A Script & 2 Ways to Diffuse Heated Moments Your child is getting upset. You get that feeling of dread in your stomach. How bad is this outburst going to be? I’m already overwhelmed and don’t have time for this. Kirk gives you two ideas to use next time to de-escalate and turn this into a positive learning experience. Abbreviated transcript in the show notes.
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Your child is getting upset. Ugh. You know that feeling of dread in your stomach. You just want to stop this now.
Just saying (or yelling!), "You need to calm down!" doesn't work. Talking too much makes it worse. Even worse? Talking too softly and calmly. Because it makes your child feel like you’re not taking them seriously.
Switch your brain from trying to control the child to controlling yourself first.
During a phone consultation, I discovered this family enjoys gardening, drawing, and hiking together. I always use what a child is naturally good at doing to help calm, motivate or build her confidence.
So when their daughter begins to get upset, mom or dad could walk into the room and say in an even, unemotional tone:
"Sarah, I need to plant two new flowers. When you're ready, can you grab a couple of waters and meet me outside? I could use your help."
Or you can simply walk into the room, hold up a sketch pad, and say quietly, "I'll be in the basement drawing if you want to join me."
Or you can yell, bark consequences, send her to her room and never change anything! Yeah, we've all done that hundreds of times. So try the first two options! Let's break this down and why I like the process:
(1) You’re not immediately telling her what to do. You are doing something yourself, leading, and inviting. You're NOT telling her to calm down. That makes kids more upset because they don't know how! And neither do you. And no one likes to be told what to do with their emotions.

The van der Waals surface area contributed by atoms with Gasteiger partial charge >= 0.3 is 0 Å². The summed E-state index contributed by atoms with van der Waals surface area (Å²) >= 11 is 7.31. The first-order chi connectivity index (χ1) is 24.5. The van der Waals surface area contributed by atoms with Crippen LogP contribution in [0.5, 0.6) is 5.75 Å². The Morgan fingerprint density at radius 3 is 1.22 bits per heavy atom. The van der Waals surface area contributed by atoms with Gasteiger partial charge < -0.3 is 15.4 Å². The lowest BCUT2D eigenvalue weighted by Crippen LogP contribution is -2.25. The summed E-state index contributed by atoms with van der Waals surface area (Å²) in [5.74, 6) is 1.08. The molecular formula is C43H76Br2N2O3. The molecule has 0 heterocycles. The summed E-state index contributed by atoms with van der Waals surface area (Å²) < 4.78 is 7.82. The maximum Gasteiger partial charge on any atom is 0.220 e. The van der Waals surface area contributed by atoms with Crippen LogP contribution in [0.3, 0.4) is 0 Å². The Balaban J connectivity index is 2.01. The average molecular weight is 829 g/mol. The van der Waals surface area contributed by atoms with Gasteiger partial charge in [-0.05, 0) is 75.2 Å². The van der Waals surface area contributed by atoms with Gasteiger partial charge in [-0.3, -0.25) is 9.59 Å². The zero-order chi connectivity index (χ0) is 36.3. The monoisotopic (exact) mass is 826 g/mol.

(2) You gave her something she CAN do. In the moment, your child is out of control. So give your child something specific she can do--grab two water bottles. That she CAN do and it gives her a sense of control.
(3) You gave her space to calm down. "When you're ready" gives her a sense of space and ownership. Demanding, "Do this now!" always yields resistance.
(4) You invited your daughter to be with you. Instead of sending her to her room, further isolating her, you invited her to be with you. That's HUGE. Because good discipline should always lead to a closer, more trusting relationship.
(5) You reduced the shame later. Usually, your daughter would storm off to her room and come down later, doing the walk of shame. That makes it harder to apologize. Instead, you just made it easier for her to apologize.
When you see your daughter walking with two water bottles or a sketch pad in hand, she is screaming loudly, “I made a mistake. I was wrong. I want and need that connection with you.”
That requires vulnerability and trust. Because if she thinks she’s getting just another lecture or shame, she’s going to dig in. And never come to you with real issues.
it’s not about discipline and punishment, it’s about reconnecting in relationship.
(6) You lead her. Instead of demanding calm, you lead her to a place of calm. Are there other ways to do this? Absolutely. Hundreds of ways. But I wanted to spark some creative ideas and give you words and action steps.
(7) Use these scripts to turn a potentially escalating situation into a bonding opportunity. You have to do that. Or you’ll raise kids who are angry and resist, and you’ll perpetually feel resentful toward them.
(8) But how do I change? Over the past 20 years, it has become clear that the reason people who get our programs change more quickly is because they are filled with actual scripts and action steps so you know what to do in the moment. The more you listen, the more natural it becomes to change yourself and your family.